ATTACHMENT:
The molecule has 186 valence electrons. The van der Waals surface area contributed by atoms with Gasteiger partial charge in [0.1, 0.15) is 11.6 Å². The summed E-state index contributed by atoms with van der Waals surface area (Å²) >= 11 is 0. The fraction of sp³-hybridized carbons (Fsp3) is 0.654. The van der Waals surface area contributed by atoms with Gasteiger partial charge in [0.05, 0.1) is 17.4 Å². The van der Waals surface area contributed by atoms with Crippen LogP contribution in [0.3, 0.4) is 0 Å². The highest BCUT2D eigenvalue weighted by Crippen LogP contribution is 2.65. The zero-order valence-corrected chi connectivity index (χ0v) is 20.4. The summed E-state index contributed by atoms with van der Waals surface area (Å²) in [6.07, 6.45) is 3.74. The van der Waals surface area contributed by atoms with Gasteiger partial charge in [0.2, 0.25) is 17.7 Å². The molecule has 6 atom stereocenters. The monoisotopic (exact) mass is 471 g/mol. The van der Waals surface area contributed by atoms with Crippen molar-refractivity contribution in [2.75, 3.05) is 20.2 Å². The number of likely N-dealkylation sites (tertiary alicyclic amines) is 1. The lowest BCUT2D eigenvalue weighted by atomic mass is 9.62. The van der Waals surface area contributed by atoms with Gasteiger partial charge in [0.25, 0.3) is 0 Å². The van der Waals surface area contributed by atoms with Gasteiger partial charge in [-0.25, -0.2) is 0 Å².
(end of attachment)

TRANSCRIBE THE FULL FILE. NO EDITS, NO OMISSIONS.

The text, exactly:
The molecule has 186 valence electrons. The van der Waals surface area contributed by atoms with Gasteiger partial charge in [0.1, 0.15) is 11.6 Å². The summed E-state index contributed by atoms with van der Waals surface area (Å²) >= 11 is 0. The fraction of sp³-hybridized carbons (Fsp3) is 0.654. The van der Waals surface area contributed by atoms with Gasteiger partial charge in [0.05, 0.1) is 17.4 Å². The van der Waals surface area contributed by atoms with Crippen LogP contribution in [0.3, 0.4) is 0 Å². The highest BCUT2D eigenvalue weighted by Crippen LogP contribution is 2.65. The zero-order valence-corrected chi connectivity index (χ0v) is 20.4. The summed E-state index contributed by atoms with van der Waals surface area (Å²) in [6.07, 6.45) is 3.74. The van der Waals surface area contributed by atoms with Gasteiger partial charge in [0.2, 0.25) is 17.7 Å². The molecule has 6 atom stereocenters. The monoisotopic (exact) mass is 471 g/mol. The van der Waals surface area contributed by atoms with Crippen molar-refractivity contribution in [2.75, 3.05) is 20.2 Å². The number of likely N-dealkylation sites (tertiary alicyclic amines) is 1. The lowest BCUT2D eigenvalue weighted by atomic mass is 9.62. The van der Waals surface area contributed by atoms with Gasteiger partial charge in [0.25, 0.3) is 0 Å². The van der Waals surface area contributed by atoms with Gasteiger partial charge in [-0.25, -0.2) is 0 Å².